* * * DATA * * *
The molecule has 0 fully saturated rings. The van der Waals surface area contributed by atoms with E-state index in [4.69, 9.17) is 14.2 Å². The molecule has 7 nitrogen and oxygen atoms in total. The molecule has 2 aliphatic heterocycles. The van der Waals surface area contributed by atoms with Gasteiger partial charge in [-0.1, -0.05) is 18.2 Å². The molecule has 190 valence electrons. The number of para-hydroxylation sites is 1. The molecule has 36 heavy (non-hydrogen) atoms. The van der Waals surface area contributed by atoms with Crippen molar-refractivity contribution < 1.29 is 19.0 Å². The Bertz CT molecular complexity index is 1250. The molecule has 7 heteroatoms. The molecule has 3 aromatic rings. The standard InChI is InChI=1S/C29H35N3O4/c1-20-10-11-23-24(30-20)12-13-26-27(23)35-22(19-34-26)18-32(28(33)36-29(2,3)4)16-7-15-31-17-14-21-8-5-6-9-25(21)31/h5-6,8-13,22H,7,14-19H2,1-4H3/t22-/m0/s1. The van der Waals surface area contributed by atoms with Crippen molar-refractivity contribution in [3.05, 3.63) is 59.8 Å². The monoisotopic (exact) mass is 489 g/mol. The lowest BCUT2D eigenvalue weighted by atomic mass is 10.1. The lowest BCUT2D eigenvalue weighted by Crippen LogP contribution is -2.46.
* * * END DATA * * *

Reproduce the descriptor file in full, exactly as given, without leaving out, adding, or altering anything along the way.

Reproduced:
The molecule has 0 fully saturated rings. The van der Waals surface area contributed by atoms with E-state index in [4.69, 9.17) is 14.2 Å². The molecule has 7 nitrogen and oxygen atoms in total. The molecule has 2 aliphatic heterocycles. The van der Waals surface area contributed by atoms with Gasteiger partial charge in [-0.1, -0.05) is 18.2 Å². The molecule has 190 valence electrons. The number of para-hydroxylation sites is 1. The molecule has 36 heavy (non-hydrogen) atoms. The van der Waals surface area contributed by atoms with Crippen molar-refractivity contribution < 1.29 is 19.0 Å². The Bertz CT molecular complexity index is 1250. The molecule has 7 heteroatoms. The molecule has 3 aromatic rings. The standard InChI is InChI=1S/C29H35N3O4/c1-20-10-11-23-24(30-20)12-13-26-27(23)35-22(19-34-26)18-32(28(33)36-29(2,3)4)16-7-15-31-17-14-21-8-5-6-9-25(21)31/h5-6,8-13,22H,7,14-19H2,1-4H3/t22-/m0/s1. The van der Waals surface area contributed by atoms with Crippen molar-refractivity contribution in [3.05, 3.63) is 59.8 Å². The monoisotopic (exact) mass is 489 g/mol. The lowest BCUT2D eigenvalue weighted by atomic mass is 10.1. The lowest BCUT2D eigenvalue weighted by Crippen LogP contribution is -2.46.